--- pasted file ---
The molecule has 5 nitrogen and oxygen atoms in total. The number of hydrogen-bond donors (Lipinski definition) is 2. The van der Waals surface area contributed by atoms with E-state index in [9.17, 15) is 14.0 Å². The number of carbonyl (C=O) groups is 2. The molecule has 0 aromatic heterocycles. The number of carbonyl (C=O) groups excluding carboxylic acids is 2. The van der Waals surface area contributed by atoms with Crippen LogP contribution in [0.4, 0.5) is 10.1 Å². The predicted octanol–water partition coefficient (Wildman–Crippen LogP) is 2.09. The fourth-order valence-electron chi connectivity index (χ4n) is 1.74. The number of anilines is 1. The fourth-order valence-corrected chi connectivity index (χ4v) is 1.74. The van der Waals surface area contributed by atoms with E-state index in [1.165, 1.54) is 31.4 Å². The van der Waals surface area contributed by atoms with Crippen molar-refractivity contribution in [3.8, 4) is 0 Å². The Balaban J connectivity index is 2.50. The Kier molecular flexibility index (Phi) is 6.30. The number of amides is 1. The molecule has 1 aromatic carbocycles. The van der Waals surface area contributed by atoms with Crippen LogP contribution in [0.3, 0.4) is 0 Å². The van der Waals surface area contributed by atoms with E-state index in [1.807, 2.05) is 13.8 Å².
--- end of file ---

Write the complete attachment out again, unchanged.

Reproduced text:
The molecule has 5 nitrogen and oxygen atoms in total. The number of hydrogen-bond donors (Lipinski definition) is 2. The van der Waals surface area contributed by atoms with E-state index in [9.17, 15) is 14.0 Å². The number of carbonyl (C=O) groups is 2. The molecule has 0 aromatic heterocycles. The number of carbonyl (C=O) groups excluding carboxylic acids is 2. The van der Waals surface area contributed by atoms with Crippen LogP contribution in [0.4, 0.5) is 10.1 Å². The predicted octanol–water partition coefficient (Wildman–Crippen LogP) is 2.09. The fourth-order valence-electron chi connectivity index (χ4n) is 1.74. The number of anilines is 1. The fourth-order valence-corrected chi connectivity index (χ4v) is 1.74. The van der Waals surface area contributed by atoms with E-state index in [1.165, 1.54) is 31.4 Å². The van der Waals surface area contributed by atoms with Crippen molar-refractivity contribution in [3.8, 4) is 0 Å². The Balaban J connectivity index is 2.50. The Kier molecular flexibility index (Phi) is 6.30. The number of amides is 1. The molecule has 1 aromatic carbocycles. The van der Waals surface area contributed by atoms with Crippen LogP contribution in [0.3, 0.4) is 0 Å². The van der Waals surface area contributed by atoms with E-state index in [1.807, 2.05) is 13.8 Å².